Every year we attend RCC’s Store conference. It’s a great place to learn about what is happening, and more importantly, what will be happening, in the world of retail. Here is a quick summary of the big ideas we heard.
What Customers Are Thinking About
• 60% feel positive about the future but 55% feel worse off than prior to the recession.
• They are concerned about inflation and the economy. Therefore they are looking for ways to cut back including:
• Buying less impulse items
• Paying closer attention to prices driving less
• Making things, such as clothes, last longer
• Taking advantage of sales and coupons
• Shopping at discount stores
• Eating out less or eat at cheaper restaurants
75% of Canadians are buying from brands that have similar values to their own.
57% of Canadians are more opportunities for individual businesses to compete with big businesses.
People are looking to improve themselves. 60.5% of Canadians agree that they are interested in learning more skills so they can be more self reliant and independent.
Thrift and Adaptability
72.5% of Canadians say they are happier with a more down to earth lifestyle. They are less materialistic in many ways and feel better for it.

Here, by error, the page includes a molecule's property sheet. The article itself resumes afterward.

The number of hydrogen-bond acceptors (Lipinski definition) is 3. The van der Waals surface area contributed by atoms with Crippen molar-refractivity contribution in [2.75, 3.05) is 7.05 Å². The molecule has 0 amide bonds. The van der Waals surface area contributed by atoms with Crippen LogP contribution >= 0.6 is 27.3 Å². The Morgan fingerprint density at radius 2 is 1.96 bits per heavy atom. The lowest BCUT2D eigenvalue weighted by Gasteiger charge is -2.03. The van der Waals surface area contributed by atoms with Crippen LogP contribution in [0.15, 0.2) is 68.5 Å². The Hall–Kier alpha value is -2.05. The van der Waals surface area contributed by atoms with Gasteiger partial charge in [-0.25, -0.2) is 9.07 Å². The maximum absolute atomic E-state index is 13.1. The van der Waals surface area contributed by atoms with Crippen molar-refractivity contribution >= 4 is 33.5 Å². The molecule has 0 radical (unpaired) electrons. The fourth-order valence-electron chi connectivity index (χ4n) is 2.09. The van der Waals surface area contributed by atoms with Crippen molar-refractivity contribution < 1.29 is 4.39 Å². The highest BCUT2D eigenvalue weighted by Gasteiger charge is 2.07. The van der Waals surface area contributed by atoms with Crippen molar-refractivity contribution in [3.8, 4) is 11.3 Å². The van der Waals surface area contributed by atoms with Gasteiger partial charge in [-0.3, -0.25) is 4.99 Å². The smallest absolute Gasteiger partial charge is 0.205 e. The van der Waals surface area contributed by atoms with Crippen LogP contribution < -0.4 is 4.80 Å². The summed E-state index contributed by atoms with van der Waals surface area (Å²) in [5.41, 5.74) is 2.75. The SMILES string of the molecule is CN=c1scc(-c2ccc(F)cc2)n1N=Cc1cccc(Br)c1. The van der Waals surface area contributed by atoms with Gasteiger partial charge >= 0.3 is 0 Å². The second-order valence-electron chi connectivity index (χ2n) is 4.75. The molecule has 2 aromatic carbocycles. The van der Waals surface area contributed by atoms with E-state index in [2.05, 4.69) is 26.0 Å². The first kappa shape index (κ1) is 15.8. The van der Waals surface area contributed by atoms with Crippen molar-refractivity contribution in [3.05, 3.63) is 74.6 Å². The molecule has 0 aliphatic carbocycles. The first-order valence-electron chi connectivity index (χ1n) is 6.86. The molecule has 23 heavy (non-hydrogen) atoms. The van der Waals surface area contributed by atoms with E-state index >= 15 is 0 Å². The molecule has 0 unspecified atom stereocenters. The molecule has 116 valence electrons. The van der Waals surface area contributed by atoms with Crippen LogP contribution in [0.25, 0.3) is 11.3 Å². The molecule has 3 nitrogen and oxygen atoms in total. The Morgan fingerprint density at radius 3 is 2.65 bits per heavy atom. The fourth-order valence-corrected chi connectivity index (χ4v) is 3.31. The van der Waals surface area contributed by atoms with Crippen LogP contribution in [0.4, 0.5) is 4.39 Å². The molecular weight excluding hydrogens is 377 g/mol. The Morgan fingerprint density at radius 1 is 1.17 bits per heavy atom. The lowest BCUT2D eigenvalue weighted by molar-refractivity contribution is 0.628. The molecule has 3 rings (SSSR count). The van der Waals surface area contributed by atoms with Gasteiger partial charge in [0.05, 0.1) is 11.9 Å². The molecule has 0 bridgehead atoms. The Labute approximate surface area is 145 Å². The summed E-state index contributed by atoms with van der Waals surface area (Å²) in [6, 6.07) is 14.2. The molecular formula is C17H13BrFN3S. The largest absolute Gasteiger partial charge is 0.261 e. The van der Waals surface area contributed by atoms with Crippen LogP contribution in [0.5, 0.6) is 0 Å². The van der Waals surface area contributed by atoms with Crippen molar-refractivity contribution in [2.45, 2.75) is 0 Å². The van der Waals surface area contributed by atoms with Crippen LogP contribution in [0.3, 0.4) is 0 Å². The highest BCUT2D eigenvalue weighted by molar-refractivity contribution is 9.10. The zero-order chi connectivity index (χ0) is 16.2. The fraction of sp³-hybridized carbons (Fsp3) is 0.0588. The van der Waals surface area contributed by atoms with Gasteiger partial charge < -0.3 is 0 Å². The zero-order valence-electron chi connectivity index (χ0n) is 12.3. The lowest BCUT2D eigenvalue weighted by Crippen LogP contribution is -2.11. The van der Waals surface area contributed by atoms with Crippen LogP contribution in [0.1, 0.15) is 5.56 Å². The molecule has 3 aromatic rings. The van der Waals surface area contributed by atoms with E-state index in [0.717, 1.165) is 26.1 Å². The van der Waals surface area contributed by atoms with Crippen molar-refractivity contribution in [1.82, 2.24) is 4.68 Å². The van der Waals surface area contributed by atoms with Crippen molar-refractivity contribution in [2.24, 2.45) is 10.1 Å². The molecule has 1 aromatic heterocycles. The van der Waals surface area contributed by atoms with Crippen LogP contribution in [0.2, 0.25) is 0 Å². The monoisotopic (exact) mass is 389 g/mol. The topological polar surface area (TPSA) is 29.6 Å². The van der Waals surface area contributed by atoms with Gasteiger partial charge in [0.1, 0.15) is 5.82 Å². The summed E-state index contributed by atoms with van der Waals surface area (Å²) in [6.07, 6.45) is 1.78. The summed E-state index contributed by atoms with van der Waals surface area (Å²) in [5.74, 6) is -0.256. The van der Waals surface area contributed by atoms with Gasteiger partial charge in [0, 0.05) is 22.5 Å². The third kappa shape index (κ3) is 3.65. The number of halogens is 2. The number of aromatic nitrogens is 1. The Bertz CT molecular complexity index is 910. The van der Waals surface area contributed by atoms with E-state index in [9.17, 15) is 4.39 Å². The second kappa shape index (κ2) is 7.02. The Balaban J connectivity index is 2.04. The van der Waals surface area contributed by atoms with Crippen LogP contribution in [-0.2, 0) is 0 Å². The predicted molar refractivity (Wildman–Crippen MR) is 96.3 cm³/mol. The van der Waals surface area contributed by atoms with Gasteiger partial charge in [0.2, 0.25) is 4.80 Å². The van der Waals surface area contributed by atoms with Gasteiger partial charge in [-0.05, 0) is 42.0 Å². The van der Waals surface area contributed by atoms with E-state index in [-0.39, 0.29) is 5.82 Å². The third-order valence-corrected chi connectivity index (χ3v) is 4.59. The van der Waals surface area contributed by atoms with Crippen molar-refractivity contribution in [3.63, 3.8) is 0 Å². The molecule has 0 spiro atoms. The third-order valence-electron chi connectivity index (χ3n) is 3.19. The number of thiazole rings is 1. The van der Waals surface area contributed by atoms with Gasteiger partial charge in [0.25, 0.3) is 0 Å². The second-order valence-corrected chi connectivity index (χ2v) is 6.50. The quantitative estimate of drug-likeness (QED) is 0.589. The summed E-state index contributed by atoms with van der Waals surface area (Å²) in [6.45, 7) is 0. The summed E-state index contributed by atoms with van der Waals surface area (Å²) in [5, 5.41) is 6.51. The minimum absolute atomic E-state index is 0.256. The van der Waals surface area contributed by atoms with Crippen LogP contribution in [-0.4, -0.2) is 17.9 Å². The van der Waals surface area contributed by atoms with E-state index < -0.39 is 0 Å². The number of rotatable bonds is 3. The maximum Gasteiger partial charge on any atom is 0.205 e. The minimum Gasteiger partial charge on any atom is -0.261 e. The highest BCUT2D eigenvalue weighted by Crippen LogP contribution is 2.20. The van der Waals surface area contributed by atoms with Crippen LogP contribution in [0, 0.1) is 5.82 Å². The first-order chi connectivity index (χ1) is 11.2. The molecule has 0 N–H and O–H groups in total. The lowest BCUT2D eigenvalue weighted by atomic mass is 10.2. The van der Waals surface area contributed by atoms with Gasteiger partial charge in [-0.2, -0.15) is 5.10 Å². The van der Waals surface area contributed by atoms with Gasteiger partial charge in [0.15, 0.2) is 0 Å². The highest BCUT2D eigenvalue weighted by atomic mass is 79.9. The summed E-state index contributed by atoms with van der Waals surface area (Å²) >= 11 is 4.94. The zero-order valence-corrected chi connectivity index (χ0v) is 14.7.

Local and Artisanal
72.3% of Canadians will pay a premium for products and services that come from companies that contribute to the local community.
71% of Canadians believe they can change behavior by supporting companies that do the right thing.
(From John Gerzema, author of Spendthrift)
What Retailers Need to Think About
Adopting Technology for the Customer to Interface with.
Mobile Interfaces, QR Codes, Digital Messaging etc. will all contribute to the shopping experience. Smart phones are growing at a phenomenal rate and are replacing the PC as the individual’s technology of choice. Customers want to use these devices in retail settings to source information, pricing and more. In fact 77% of them are already using them in the retail space in some capacity, they just need retailers and vendors to help facilitate.
Shift From Selection to Solution
Where customers wanted lots and lots of selection, they now look to retailers to seek out products that offer the best value and then make their choice.
Embracing social media at a pace consistent with the customer.
Canadian businesses have been slow to embrace social media and they are lagging behind customer behavior. Consider that Facebook claims to have provided more referrals to a retailer than Google and 1 in 3 Canadians access Facebook each day (the avg. Canadian has 190 friends, well above the world avg. of 130)
Consider the Social and Cultural Fit
Retailers must consider values and community in planning their brand activities. They need to consider how they will make things better and tell the story.
They must also develop strategies for being part of a smaller catch basin of customers and the local conditions that are required to succeed.
Creating a great retail experience
In a world of increasing commoditization, the in-store experience is the most critical customer touch point for a retailer and it therefore differentiates a retailer’s brand from competitors.